Friday, 9 November 2018

Infinispan 9.4.1.Final and Infinispan Spring Boot Starter 2.1.0.Final are out!

Dear Infinispan and Spring Boot users,

We have just released Infinispan 9.4.1.Final and Infinispan Spring Boot 2.1.0.Final.

Highlights of the Infinispan release include:

Complete release notes can be read here.

Highlights of the Infinispan-Spring-Boot release include:
  • Upgrade Spring-Boot version to 2.1.0
  • Upgrade Infinispan version to 9.4.1
  • Integration with Spring Actuator, to expose production ready metrics (ISPN-9668)
  • Bug fixes
  • Additional code examples
You can find these releases in the maven central repository.

Please report any issues in our issue tracker and join the conversation in our Zulip Chat to shape up our next release.


The Infinispan Team

Friday, 2 November 2018

Infinispan triple connector release!

Infinispan Spark, Infinispan Hadoop and Infinispan Kafka have a new fresh release each!

Infinispan Spark 0.9


The native Apache Spark connector now supports Infinispan 9.4.x and Spark 2.3.2, and it exposes Infinispan's new transcoding capabilities, enabling the InfinispanRDD and InfinispanDStream to operate with multiple data formats. For more details see the documentation.

Infinispan Hadoop 0.3

The connector that allows accessing Infinispan using standard Input/OutputFormat interfaces now offers compatibility with Infinispan 9.4.x and has been certified to run with the Hadoop 3.1.1 runtime. For more details about this connector, see the user manual. Also make sure to check the docker based demos: Infinispan + Yarn and Infinispan + Apache Flink.

Infinispan Kafka 0.3


Last but not least, the Infinispan Kafka connector was upgraded to work with the latest Kafka (2.0.x) and Infinispan releases (9.4.x). Many thanks to Andrea Cosentino for contributing this integration.

Infinispan 9.3.4.Final released!

This is a bug fix release and users currently on 9.3.x are encouraged to upgrade, specially when using the query functionality.

For a list of fixes, please consult the release notes.

Near caching with Spring-Boot and Infinispan

We have recently released infinispan-spring-boot-starter 2.0.0.Final. This version supports Spring Boot 2.1 and Infinispan 9.4.0.Final.

Before this release, some important features - such as near caching - were only configurable by code.
From now on, we can set all of the Hot Rod client configuration using the file or the Spring application YAML. The latter is an important community requirement we had.

Let's see how to speed up our applications performance with near caching!

Hot Rod


Just as a quick reminder, Infinispan can be used embedded in your application or in client/server mode. To connect you application to a server you can use an Infinispan Client and the Infinispan “Hot Rod Protocol”. Other protocols are available, such as REST, but Hot Rod is the most recommended way since it is the one that supports most of the Infinispan functionalities.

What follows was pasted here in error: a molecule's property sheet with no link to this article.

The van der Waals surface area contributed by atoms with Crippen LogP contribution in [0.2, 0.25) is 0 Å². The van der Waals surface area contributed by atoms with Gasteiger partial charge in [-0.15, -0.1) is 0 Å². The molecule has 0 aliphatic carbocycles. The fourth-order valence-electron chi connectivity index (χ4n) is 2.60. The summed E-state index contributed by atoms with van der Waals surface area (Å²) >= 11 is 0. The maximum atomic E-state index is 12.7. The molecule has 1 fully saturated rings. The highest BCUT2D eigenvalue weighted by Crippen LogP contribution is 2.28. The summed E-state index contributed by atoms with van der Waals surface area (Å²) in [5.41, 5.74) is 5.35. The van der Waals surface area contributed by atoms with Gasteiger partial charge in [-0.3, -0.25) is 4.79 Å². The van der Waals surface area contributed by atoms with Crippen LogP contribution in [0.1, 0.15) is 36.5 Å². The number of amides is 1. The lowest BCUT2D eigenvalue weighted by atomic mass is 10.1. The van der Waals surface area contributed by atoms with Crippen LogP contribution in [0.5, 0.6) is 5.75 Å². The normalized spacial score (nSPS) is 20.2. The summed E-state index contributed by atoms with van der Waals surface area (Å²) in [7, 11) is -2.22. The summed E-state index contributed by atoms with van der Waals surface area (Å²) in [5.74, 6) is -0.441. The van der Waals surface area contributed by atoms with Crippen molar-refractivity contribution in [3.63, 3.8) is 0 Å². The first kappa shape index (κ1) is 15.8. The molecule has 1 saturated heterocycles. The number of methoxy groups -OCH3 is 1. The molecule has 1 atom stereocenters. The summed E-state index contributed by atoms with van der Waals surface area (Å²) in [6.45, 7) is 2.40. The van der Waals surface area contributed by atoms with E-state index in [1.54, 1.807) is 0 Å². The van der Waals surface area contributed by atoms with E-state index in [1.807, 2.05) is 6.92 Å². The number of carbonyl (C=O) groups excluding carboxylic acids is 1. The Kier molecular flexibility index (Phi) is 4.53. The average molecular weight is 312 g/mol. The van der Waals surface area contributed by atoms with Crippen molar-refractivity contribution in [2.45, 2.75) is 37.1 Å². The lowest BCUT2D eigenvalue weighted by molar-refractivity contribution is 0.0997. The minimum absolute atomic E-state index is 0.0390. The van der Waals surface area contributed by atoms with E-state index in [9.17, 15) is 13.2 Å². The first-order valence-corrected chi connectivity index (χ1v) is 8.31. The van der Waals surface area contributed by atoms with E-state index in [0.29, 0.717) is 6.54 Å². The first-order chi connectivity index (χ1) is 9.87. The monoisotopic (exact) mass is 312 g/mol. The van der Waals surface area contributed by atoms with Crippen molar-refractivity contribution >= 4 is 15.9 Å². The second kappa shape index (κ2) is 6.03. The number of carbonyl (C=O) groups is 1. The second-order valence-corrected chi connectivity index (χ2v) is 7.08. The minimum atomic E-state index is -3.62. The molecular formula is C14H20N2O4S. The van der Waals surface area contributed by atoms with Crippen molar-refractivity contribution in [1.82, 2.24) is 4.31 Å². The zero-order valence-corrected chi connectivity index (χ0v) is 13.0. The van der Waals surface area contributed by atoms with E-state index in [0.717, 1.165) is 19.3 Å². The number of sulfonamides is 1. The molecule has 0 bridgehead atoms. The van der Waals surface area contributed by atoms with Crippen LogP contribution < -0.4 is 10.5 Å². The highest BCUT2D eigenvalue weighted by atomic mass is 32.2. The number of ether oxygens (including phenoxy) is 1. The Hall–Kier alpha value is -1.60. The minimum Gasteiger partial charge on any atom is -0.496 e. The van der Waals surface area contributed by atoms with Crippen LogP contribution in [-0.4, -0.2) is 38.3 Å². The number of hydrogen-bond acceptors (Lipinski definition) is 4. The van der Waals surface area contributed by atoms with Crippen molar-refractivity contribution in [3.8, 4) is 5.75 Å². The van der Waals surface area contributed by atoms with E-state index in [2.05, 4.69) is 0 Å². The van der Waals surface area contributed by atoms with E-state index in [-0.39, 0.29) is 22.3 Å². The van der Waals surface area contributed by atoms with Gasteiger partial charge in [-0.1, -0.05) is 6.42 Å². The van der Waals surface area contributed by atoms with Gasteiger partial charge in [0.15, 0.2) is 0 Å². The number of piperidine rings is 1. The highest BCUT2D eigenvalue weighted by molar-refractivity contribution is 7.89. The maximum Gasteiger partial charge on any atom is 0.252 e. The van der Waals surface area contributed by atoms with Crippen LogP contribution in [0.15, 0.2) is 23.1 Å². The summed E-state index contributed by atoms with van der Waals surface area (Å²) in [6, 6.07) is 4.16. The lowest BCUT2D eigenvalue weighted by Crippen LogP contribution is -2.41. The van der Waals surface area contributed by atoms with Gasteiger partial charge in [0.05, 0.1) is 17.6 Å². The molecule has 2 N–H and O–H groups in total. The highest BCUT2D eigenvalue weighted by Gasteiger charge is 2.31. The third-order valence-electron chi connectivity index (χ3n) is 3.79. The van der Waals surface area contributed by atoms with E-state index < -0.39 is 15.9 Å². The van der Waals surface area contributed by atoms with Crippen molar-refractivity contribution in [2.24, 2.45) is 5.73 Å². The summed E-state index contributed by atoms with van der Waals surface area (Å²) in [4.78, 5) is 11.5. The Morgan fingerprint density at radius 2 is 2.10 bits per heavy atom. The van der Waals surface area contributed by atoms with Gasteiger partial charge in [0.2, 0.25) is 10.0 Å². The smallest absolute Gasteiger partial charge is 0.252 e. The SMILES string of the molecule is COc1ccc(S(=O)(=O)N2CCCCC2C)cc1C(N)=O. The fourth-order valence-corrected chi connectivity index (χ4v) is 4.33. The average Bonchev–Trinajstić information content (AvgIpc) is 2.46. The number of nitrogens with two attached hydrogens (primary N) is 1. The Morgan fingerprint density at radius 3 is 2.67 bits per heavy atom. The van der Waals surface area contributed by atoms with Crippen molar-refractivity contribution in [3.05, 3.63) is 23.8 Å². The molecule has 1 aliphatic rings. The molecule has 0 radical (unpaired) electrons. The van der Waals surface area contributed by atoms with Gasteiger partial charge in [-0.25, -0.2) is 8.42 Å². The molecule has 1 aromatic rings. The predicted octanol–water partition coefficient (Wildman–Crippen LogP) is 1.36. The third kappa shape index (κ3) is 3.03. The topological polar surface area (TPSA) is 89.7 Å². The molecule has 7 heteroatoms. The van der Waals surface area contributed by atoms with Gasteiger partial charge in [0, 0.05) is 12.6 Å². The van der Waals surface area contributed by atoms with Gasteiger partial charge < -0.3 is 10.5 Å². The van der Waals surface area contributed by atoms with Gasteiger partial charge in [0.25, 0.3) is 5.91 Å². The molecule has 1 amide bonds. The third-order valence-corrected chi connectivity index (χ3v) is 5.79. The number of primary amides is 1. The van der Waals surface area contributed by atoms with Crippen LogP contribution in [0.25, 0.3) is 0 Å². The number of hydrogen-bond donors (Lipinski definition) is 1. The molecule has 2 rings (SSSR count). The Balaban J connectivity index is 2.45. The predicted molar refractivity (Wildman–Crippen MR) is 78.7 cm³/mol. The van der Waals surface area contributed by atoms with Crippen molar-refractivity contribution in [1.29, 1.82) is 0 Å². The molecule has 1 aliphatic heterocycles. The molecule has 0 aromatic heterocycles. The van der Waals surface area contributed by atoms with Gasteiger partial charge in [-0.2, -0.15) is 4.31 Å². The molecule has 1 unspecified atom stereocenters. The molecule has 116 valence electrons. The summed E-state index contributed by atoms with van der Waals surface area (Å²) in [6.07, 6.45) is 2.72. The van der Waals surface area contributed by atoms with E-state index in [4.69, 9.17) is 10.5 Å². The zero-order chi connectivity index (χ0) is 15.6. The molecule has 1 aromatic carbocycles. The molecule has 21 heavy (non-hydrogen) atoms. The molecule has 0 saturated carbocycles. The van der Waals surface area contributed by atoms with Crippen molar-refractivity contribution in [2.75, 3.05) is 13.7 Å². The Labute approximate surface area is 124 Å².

Near cache

From the Infinispan documentation: Hot Rod client can keep a local cache that stores recently used data. Enabling near caching can significantly improve the performance of read operations get and getVersioned since data can potentially be located locally within the Hot Rod client instead of having to go remote.

When should I use it? 

Near caching can improve the performance of an application when most of the accesses to a given cache are read-only and the accessed dataset is relatively small.
When an application is doing lots of writes to a cache, invalidations, evictions and updates to the near cache need to happen. In this scenario we won't probably get much benefit.

As I said in the introduction, the good news is that this feature can be activated just by configuration. Code doesn't change, so we can measure the benefits, if such exist, in a very straightforward way.


I have created a very simple application, available here. Maven, Java 8 and an Infinispan server are required to run it. You can download the server or use docker.

Docker: docker run -it -p 11222:11222 jboss/infinispan-server:9.4.0.Final

Standalone: PATH/infinispan-server-9.4.0.Final/bin/

Once the server is up and running, build the application using maven 

>> infinispan-near-cache: mvn clean install


This application loads the required data to a remote cache: a list of some of the Infinispan contributors over the last decade.

>> writer: mvn spring-boot:run


The reader application does 10.000 accesses to the contributors cache. Using a random id, I call 10.000 times the get method. The job gets done in my laptop in ~4000 milliseconds.

>> reader-no-near-cache: mvn spring-boot:run

Activating the near cache

I need to configure two properties:
  • Near Cache Mode: DISABLED or INVALIDATED. Default value is DISABLED, so I turn it on with INVALIDATED.
  • Max Entries: Integer value that sets the max size of the near caches. There is no default value, so I set up one.
The hotrod client configuration is for each client, not for each cache (this might change in the future). With that in mind, note that configuring the previous properties will activate near caching for all the caches. If you need to activate it just for some of them, add the following property:
  • Cache Name Pattern:  String pattern. For example "i8n-.*" will activate the near caching for all the caches whose name starts by "i8n-".

Configuration can be placed in the, Spring-boot configuration or code.


application.yaml (or properties)

     near-cache-mode: INVALIDATED
     near-cache-max-entries: 10
     near-cache-cache-name-pattern: i8n-.*


With the Infinispan Spring-Boot Starter, I can add custom configuration using the InfinispanRemoteCacheCustomizer.


My dataset contains 25 contributors. If I activate the near cache with max 12 entries and I run my reader again, I get the job done in ~1900 milliseconds, which is already an improvement. If I configure it to hold the complete dataset, I get it done in ~220 milliseconds, which is a big one!


Near caching can help us speed up our client applications if configured properly. We can test our tuning easily because we only need to add some configuration to the client. Finally, the Spring-Boot Infinispan Starter helps us build services with Spring-Boot and Infinispan. 

Further work will be done to help Spring-Boot users work with Infinispan, so stay tuned! Any feedback on the starter or any requirement from the community is more that welcome. Find us in Zulip Chat for direct contact or post your questions in StackOverflow!